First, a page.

Alabama is at the same point it was last year at this time—undefeated with the Florida Gators standing between the Crimson Tide and a BCS Championship bid. The Tide fell 31-20 to Florida last year after leading 20-17 after three quarters. To get over the hump and win this year, Alabama has four big questions to answer.
1. Can the Tide Put Pressure on Tebow?
Alabama tried to last year with the blitz, but Tebow led two scoring drives down the field in the fourth quarter to win. Florida had trouble early with protecting Tebow, but has improved as the season has gone on with a revamped lineup.
Nick Saban knows how accurate Tebow is when given time. I fully expect Alabama to bring pressure just as much as last year with its improved defensive line this year.
If the Tide can get pressure from its front four alone, that would be huge in stopping the Florida passing game.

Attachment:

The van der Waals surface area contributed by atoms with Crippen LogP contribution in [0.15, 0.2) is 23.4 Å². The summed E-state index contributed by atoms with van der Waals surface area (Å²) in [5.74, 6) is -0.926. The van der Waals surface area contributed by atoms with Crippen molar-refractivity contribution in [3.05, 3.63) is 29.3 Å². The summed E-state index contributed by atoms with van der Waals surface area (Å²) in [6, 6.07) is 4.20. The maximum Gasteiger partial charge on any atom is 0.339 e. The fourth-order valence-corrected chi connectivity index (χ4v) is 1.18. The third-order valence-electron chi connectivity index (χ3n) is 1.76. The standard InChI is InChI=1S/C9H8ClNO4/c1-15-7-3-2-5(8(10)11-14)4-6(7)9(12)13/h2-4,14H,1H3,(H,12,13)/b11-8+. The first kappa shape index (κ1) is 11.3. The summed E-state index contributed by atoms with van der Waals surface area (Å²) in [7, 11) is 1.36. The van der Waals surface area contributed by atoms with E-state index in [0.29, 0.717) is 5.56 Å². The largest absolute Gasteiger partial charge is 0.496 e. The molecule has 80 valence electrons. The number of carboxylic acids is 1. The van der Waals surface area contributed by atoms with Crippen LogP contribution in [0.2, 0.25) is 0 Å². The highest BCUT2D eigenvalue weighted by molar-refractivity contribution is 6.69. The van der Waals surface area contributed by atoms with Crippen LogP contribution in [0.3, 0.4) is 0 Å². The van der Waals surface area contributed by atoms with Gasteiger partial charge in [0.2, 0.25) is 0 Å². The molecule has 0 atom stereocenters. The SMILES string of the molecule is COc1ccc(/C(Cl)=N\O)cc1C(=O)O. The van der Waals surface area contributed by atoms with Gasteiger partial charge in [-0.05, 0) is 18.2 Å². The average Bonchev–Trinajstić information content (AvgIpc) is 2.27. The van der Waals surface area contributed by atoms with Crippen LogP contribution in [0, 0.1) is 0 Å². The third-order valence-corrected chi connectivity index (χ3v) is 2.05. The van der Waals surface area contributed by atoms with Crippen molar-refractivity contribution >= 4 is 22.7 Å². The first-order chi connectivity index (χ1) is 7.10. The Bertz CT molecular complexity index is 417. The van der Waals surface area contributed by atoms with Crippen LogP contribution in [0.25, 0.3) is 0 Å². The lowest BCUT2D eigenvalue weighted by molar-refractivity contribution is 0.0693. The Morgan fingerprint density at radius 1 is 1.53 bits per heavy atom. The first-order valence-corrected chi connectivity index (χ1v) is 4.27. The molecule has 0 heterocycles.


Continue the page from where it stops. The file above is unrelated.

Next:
2. Can Greg McElroy Repeat His Performance from Last Week?
I fully expect Charlie Strong to try and make McElroy beat the Gator defense through the air, especially after seeing what Auburn did last week in slowing down the Alabama running game.
For the game, McElroy was 21-of-31 for 218 yards, two touchdowns, and zero interceptions. But on the most important drive of his career, he was 7-for-8, including the game winning score.
If he can use that performance as a spring board this weekend, Alabama will be very hard to stop.
3. Can Javier Arenas Be Special on Special Teams?
Arenas has one punt return for a touchdown this season, and is averaging over 16 yards per return. On kickoffs, he is getting nearly 30 yards per return.
The Gators have only had four punts returned on them all season with a grand total of 13 yards netted. Florida is very good at covering kicks, as well allowing just 20 yards per return with zero touchdowns.
4. Can Alabama Stop the Dive Play?
Florida's spread option offense starts with the dive play up the middle by either the running back or Tebow. The Gators ran this play with great success against LSU, who has a defense nearly as talented as Alabama's.
If the dive opens up, it forces Alabama's linebackers to stay home, and not able to cover the edges, or go into pass coverage as much. And that means a long day for the Tide front seven.
Florida: 4 Questions For The SEC Championship